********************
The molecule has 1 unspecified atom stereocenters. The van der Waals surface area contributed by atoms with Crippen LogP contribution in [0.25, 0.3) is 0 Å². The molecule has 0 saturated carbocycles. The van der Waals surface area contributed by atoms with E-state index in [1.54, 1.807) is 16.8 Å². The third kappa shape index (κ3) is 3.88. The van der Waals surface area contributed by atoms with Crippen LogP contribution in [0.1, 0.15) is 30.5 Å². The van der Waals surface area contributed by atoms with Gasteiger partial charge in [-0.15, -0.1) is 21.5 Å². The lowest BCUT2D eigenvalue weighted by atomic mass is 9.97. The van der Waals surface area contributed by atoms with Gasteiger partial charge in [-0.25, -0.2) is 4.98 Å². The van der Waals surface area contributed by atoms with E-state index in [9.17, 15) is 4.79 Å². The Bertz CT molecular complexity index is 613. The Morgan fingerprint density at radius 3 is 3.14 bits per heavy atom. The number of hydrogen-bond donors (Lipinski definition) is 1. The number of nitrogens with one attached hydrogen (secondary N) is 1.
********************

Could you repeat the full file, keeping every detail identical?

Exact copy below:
The molecule has 1 unspecified atom stereocenters. The van der Waals surface area contributed by atoms with Crippen LogP contribution in [0.25, 0.3) is 0 Å². The molecule has 0 saturated carbocycles. The van der Waals surface area contributed by atoms with E-state index in [1.54, 1.807) is 16.8 Å². The third kappa shape index (κ3) is 3.88. The van der Waals surface area contributed by atoms with Crippen LogP contribution in [0.1, 0.15) is 30.5 Å². The van der Waals surface area contributed by atoms with Gasteiger partial charge in [-0.15, -0.1) is 21.5 Å². The lowest BCUT2D eigenvalue weighted by atomic mass is 9.97. The van der Waals surface area contributed by atoms with Gasteiger partial charge in [-0.25, -0.2) is 4.98 Å². The van der Waals surface area contributed by atoms with E-state index in [9.17, 15) is 4.79 Å². The Bertz CT molecular complexity index is 613. The Morgan fingerprint density at radius 3 is 3.14 bits per heavy atom. The number of hydrogen-bond donors (Lipinski definition) is 1. The number of nitrogens with one attached hydrogen (secondary N) is 1.